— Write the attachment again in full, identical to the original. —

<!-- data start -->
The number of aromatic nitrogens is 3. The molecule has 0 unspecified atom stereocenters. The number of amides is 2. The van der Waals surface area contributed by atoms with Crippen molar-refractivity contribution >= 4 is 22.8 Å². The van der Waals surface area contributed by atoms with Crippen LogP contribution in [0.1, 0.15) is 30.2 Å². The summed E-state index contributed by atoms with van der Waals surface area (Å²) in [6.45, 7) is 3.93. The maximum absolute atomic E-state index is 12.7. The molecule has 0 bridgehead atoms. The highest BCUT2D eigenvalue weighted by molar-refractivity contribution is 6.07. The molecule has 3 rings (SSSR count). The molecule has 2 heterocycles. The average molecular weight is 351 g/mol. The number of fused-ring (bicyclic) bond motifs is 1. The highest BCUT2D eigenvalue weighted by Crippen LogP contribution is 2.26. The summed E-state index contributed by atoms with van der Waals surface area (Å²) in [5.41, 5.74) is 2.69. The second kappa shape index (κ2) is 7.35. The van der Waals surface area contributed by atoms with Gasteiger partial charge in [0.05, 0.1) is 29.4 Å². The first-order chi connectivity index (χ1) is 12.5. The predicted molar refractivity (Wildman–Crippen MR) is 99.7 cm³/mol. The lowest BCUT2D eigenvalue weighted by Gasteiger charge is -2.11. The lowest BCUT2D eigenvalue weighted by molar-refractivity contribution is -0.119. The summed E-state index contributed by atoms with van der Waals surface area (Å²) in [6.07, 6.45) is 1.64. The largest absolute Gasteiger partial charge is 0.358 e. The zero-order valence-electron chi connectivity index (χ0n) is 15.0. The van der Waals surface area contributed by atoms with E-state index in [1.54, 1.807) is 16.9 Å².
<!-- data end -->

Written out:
The number of aromatic nitrogens is 3. The molecule has 0 unspecified atom stereocenters. The number of amides is 2. The van der Waals surface area contributed by atoms with Crippen molar-refractivity contribution >= 4 is 22.8 Å². The van der Waals surface area contributed by atoms with Crippen LogP contribution in [0.1, 0.15) is 30.2 Å². The summed E-state index contributed by atoms with van der Waals surface area (Å²) in [6.45, 7) is 3.93. The maximum absolute atomic E-state index is 12.7. The molecule has 0 bridgehead atoms. The highest BCUT2D eigenvalue weighted by molar-refractivity contribution is 6.07. The molecule has 3 rings (SSSR count). The molecule has 2 heterocycles. The average molecular weight is 351 g/mol. The number of fused-ring (bicyclic) bond motifs is 1. The highest BCUT2D eigenvalue weighted by Crippen LogP contribution is 2.26. The summed E-state index contributed by atoms with van der Waals surface area (Å²) in [5.41, 5.74) is 2.69. The second kappa shape index (κ2) is 7.35. The van der Waals surface area contributed by atoms with Gasteiger partial charge in [0.05, 0.1) is 29.4 Å². The first-order chi connectivity index (χ1) is 12.5. The predicted molar refractivity (Wildman–Crippen MR) is 99.7 cm³/mol. The lowest BCUT2D eigenvalue weighted by Gasteiger charge is -2.11. The lowest BCUT2D eigenvalue weighted by molar-refractivity contribution is -0.119. The summed E-state index contributed by atoms with van der Waals surface area (Å²) in [6.07, 6.45) is 1.64. The largest absolute Gasteiger partial charge is 0.358 e. The zero-order valence-electron chi connectivity index (χ0n) is 15.0. The van der Waals surface area contributed by atoms with E-state index in [1.54, 1.807) is 16.9 Å².